Lessons from COVID-19
by John Miles, CEO
Sometimes life hands you a difficult blessing.
I work hard to succeed. I’m a big believer in strategic planning. I spend hours pouring over firm and industry data to anticipate problems and identify opportunities. I hold weekly strategy meetings with my executive team to ensure that we keep the firm on a positive trajectory. By most outward measures, my hard work made me successful; however, it also left me with the mistaken belief that I was in control.
Every generation has experienced calamities that upends their illusion of control. COVID-19 pales in comparison to what previous generations have had to endure, nonetheless it has cost the lives of many and the livelihoods of many more. When I left my office on March 23, I was looking forward to a reception to celebrate the opening of our new Atlanta office, the launch of our new Charlotte office, and the expansion of our Savannah office. There had been talk of a possible government shutdown, but I wasn’t concerned. I believed that any shutdown would be short-lived, and we had developed a three-stage continuity plan that would see us through. I was confident I had the situation under control.
Not surprisingly, I believe I have the best team in the business. Talking with the heads of other ADR firms around the country, I’ve learned that we weathered this crisis far better than our competitors. This is due solely to the talent and hard work of my staff and neutrals. That being said, the past two months have been the most stressful and challenging of my professional life. As I write, I believe we have come through the worst of the pandemic, but only time will tell. We reopened our offices in Atlanta and Savannah, and we’re doing a soft opening of our Charlotte office on June 1, and so far, things have run smoothly.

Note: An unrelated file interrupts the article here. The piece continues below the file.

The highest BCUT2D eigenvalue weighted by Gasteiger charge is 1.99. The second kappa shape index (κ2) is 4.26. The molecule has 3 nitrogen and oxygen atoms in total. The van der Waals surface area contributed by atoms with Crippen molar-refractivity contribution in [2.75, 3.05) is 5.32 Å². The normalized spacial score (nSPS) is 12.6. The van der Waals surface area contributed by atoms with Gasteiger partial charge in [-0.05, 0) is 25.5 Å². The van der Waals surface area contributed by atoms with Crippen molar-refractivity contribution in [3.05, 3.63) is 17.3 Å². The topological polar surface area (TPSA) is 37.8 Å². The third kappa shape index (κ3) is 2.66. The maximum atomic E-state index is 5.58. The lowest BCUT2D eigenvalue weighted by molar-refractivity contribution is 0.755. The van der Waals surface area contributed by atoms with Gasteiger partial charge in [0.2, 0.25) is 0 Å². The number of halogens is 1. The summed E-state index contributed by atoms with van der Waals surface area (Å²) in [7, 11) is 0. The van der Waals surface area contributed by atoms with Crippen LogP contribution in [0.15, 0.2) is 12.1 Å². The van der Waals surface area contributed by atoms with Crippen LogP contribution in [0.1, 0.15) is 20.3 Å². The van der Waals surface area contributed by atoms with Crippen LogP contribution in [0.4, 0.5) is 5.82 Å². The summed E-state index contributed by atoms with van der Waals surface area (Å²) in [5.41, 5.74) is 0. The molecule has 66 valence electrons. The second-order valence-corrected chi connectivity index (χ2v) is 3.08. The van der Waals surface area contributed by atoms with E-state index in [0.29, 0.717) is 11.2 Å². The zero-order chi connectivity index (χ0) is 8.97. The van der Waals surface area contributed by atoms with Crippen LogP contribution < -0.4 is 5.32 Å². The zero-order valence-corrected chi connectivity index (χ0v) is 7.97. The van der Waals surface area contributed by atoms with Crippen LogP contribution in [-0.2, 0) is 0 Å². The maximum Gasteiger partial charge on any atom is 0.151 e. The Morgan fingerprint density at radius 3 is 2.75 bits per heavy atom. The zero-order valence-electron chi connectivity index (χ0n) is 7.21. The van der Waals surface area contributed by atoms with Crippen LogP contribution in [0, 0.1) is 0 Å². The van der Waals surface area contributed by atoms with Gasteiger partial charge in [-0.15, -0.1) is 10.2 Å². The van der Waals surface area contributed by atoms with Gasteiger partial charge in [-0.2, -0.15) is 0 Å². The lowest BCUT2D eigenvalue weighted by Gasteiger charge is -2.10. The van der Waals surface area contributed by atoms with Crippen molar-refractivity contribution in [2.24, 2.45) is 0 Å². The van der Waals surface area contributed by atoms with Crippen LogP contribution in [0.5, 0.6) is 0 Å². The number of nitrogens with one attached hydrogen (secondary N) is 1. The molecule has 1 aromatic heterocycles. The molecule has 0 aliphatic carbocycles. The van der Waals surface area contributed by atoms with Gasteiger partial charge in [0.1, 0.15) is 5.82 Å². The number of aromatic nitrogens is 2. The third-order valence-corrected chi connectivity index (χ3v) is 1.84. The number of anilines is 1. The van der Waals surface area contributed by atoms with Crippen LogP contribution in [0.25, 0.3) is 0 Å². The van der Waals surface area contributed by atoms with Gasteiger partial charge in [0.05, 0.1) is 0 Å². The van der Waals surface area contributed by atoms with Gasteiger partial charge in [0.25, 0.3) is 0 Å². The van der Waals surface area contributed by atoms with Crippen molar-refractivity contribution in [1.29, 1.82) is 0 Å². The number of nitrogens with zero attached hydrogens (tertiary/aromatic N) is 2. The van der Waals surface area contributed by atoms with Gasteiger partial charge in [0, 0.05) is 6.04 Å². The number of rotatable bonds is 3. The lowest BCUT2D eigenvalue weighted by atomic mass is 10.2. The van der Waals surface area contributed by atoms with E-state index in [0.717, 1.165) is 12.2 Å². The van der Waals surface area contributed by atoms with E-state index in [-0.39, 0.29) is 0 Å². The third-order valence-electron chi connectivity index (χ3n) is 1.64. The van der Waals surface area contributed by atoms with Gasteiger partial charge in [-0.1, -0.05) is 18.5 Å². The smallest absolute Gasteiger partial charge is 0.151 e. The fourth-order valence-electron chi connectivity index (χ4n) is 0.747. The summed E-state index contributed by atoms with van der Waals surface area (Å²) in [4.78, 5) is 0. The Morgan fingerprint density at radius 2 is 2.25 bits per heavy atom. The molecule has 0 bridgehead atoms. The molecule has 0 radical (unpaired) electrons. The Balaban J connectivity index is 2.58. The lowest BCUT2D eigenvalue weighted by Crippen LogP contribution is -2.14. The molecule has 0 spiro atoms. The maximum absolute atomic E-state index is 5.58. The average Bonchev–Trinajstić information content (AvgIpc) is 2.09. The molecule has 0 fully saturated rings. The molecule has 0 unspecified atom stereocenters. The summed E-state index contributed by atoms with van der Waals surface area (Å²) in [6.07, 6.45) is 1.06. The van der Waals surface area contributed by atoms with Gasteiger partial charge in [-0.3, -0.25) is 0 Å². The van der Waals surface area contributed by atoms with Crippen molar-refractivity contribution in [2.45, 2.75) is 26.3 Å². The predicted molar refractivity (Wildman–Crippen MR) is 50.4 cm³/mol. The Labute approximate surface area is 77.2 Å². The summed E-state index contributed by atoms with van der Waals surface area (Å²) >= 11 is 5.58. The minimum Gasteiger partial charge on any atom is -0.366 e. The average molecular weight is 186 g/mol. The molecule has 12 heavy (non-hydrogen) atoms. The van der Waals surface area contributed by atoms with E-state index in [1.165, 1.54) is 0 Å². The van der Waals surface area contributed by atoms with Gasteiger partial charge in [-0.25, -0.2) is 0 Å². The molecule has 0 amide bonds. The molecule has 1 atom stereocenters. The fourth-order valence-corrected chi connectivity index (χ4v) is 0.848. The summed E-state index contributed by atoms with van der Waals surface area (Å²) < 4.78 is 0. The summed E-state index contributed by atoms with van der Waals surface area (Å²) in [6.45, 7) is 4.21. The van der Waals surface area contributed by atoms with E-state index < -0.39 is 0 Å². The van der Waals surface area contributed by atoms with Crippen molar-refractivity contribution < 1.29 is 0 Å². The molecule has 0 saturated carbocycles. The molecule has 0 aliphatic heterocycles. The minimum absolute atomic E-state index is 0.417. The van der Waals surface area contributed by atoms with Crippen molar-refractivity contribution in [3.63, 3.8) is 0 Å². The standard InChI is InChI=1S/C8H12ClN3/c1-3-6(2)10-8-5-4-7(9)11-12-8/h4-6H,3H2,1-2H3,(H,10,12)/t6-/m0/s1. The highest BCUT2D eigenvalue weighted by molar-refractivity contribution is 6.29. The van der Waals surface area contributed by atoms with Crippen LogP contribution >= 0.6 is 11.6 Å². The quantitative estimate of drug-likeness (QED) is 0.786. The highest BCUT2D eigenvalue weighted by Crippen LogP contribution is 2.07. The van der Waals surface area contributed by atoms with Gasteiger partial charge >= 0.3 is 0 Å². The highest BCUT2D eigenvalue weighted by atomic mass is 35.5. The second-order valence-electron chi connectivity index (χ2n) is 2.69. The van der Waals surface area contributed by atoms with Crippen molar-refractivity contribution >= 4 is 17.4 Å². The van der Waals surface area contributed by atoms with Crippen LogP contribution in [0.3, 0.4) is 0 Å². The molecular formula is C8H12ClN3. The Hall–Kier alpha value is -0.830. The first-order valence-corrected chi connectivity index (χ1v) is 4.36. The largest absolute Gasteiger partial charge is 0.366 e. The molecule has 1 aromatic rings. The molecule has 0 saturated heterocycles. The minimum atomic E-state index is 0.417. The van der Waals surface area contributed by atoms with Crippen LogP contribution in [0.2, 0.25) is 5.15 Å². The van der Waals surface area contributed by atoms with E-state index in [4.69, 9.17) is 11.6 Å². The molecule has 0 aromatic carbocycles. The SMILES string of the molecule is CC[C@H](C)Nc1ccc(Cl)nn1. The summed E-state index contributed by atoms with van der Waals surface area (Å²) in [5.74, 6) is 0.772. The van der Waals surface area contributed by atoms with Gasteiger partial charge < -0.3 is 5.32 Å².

Suffering can lead to blessing. Trials are inevitable; therefore, it’s a fool’s errand to believe you can avoid them. Additionally, it’s not suffering that defines us. It’s how we respond that matters and has the potential to bless us.
If we aren’t careful, suffering can make us bitter. We’ve all known people who go through a trial only to emerge angry and resentful. I can identify with that because I’ve been angry during this period. My anger flowed from my lack of control. Everything I built over the past 25 years was in danger of evaporating. It didn’t matter how good my team was or how much I’d planned. If this pandemic had lasted until the end of the year, I’d be out of business. It was the first time in my professional life that I had to accept that everything I built could be taken from me. What was going to be and I was powerless to do anything about it. In the past, that realization would have paralyzed me with fear, but this time I found it liberating.
I’ve worked hard my entire adult life, and I’ve enjoyed success, but I can count on one hand the moments that I’ve spent enjoying that success. More to the point, I’ve spent precious little time appreciating the blessings God has given me. I have a loving wife, great kids, good health plenty, to eat, and a roof over my head. I can spend the time God’s given me enjoying life or fretting about what might happen. COVID-19 has freed me from a prison of my own making.
I will still strive to be the best manager I can be, but I will attempt to keep my focus on and appreciate the blessings I’ve been given.
ABOUT THE AUTHOR
John Miles is the CEO of Miles Mediation & Arbitration. In addition to his executive duties, he mediates high-value and complex matters, on request at a per diem rate. He oversees neutral training and development at Miles.